Verdict for $592,429 In Texas (2010) – After returning to the nursing facility after a hospital stay, the resident was diagnosed with a Stage I and Stage II pressure ulcer on his hips. The pressure ulcers worsened each to Stage IV ulcers. Both of the bedsores became necrotic and infected. The plaintiffs alleged that the nursing failed to factor in the resident’s risk to the care plan and did not reposition the resident as required. The resident was hospitalized and underwent a debridement surgery before being returned to the home. Even after he returned, he continued to suffer from pressure ulcers. The resident ultimately died from the pressure ulcers.
Arbitration Award for $1,260,000 in Massachusetts (2010) – A man was transferred to home to recover from a stroke. Within two weeks of arrival, the man had developed a Stage III pressure ulcer. The resident was eventually transferred to the facility with septic shock. The pressure ulcer had degenerated to the point where the bone was protruding. Although the resident did not die from decubitus ulcers, the lawsuit claimed that the bedsores impeded his recovery from the stroke and reversed any progress that was made in rehabilitation.
Settlement for $650,000 in Illinois (2007) – The resident developed a large necrotic sacral pressure ulcer one month after being transferred to a skilled nursing facility. The lawsuit alleged that the plan to care for and prevent pressure ulcers did not have any individualized consideration of the resident’s condition. In addition, the nursing facility allegedly did not notice a growing pressure ulcer and did not properly treat it once they did discover it. The resident claimed that the pressure ulcer required surgery and a long-term stay at a rehabilitation facility.
Settlement for $990,000 in New Jersey (2013) – The resident allegedly developed 27 different pressure ulcers during their 20 months at the nursing facility. The ulcers were concentrated on the resident’s hips, heels, and ankles. The neglect lawsuit claimed that the facility did not adequately monitor and document the resident’s skin condition which led to the development of an inordinate amount of pressure ulcers. The family claimed that the elderly resident was left to lie in his own urine and that his diapers were not properly changed.Did Your Loved One Develop a Bed Sore While Residing at a Nursing Home? Get Legal Help Now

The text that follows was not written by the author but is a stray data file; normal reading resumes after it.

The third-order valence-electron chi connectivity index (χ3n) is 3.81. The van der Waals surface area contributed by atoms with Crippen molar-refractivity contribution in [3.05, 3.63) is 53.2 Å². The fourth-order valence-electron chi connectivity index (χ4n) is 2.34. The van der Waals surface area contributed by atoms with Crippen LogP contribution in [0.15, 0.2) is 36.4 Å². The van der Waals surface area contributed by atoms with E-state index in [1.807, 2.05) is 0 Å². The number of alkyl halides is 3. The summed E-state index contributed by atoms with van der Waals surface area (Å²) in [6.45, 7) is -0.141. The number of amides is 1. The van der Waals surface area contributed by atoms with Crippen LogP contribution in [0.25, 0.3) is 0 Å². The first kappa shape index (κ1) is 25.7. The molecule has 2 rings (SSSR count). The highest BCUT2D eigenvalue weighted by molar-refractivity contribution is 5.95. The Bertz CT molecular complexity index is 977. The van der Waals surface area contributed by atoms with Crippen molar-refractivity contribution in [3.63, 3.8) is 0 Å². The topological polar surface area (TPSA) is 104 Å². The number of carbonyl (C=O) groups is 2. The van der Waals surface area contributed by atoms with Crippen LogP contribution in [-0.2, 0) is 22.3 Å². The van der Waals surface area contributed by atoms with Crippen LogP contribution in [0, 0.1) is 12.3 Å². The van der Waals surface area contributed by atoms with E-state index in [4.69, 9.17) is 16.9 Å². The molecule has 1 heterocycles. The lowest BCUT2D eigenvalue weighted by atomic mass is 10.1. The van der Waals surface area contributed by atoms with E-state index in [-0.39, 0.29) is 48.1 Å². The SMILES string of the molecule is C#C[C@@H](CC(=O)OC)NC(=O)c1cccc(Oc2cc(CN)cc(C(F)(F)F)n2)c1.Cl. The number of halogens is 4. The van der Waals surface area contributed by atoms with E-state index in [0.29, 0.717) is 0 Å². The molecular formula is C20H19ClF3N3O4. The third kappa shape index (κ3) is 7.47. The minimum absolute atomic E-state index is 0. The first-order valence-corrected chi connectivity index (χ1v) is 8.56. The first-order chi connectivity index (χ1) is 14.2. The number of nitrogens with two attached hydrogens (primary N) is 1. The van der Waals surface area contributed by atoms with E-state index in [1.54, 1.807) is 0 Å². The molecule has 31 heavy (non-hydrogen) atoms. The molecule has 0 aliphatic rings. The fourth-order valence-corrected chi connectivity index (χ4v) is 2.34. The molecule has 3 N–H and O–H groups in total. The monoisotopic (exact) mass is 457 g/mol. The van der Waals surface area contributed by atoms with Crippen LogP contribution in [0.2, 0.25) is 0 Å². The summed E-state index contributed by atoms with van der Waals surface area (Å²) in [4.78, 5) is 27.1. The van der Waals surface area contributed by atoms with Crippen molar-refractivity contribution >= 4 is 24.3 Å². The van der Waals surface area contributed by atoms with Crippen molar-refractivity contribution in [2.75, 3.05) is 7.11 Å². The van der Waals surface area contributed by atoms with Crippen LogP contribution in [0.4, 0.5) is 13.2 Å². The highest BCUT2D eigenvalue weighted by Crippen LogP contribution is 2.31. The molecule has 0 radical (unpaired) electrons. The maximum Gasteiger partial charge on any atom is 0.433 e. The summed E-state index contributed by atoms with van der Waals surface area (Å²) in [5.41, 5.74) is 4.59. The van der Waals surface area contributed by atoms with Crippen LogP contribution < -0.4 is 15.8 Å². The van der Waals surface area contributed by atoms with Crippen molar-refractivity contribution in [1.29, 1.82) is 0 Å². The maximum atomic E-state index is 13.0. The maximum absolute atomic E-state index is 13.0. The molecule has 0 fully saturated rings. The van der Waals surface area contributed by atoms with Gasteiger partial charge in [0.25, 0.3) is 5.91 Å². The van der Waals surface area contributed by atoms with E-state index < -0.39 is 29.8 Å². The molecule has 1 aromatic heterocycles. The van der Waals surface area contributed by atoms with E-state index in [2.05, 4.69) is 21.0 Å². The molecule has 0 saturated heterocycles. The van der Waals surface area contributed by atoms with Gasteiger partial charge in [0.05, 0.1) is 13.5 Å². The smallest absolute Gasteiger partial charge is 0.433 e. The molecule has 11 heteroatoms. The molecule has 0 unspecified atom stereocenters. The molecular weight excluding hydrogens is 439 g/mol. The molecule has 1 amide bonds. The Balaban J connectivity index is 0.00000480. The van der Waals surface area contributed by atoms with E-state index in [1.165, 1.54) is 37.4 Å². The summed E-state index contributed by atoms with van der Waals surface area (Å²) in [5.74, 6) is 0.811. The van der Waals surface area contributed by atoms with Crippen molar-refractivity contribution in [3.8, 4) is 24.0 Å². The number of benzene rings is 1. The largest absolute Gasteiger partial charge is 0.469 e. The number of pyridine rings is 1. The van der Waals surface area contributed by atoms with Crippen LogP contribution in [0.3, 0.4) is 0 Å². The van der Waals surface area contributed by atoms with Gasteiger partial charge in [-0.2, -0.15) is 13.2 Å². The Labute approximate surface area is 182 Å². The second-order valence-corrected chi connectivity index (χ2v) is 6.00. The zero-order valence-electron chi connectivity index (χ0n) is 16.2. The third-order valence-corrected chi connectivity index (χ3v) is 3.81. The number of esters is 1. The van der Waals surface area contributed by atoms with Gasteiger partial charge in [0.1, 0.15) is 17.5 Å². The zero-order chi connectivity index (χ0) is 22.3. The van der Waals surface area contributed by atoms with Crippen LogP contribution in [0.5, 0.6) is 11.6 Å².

If your family member suffered from a bed sore that caused them injury or resulted in additional pain and suffering, you may have a valid legal claim for compensation. Call the network of affiliated bedsore attorneys at the NHLC for a free confidential case assessment. We have helped families file bed sore lawsuits in this area so we are very familiar with both the injury and the legal process to obtain a verdict or settlement. We will help you stand up to the nursing home and their corporate management if your loved one has suffered from a bedsore. Call us today at (800) 726-9565 to get the process started.
- Osteomyelitis Claims from Bed Sores in Nursing Homes
- Sepsis Injuries from Nursing Home Bed Sores
- Wrongful Death Lawsuits Related to Nursing Home Bed Sores
- Wound Treatment for Bed Sores
- Causes of Bed Sores
- Prevention of Bed Sores in Nursing Homes
- Hospital Bed Sore Lawyers
- Bedsore Stages & Development
- Nursing Home Bed Sore Lawsuits
- Assessment of Bed Sores
- Common Areas on the Body for Bed Sores for Develop
- Medical Complications Experienced by Patients With Bed Sores
- General Information on Bed Sores in Nursing Home Patients
- Bedsore Prevention
- Bed Sore Legal Information
- Bed Sore Research Studies
- Additional Bed Sore Resources
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- Bed Sore Treatment Specialists
- Bed Sores & Nursing Home Abuse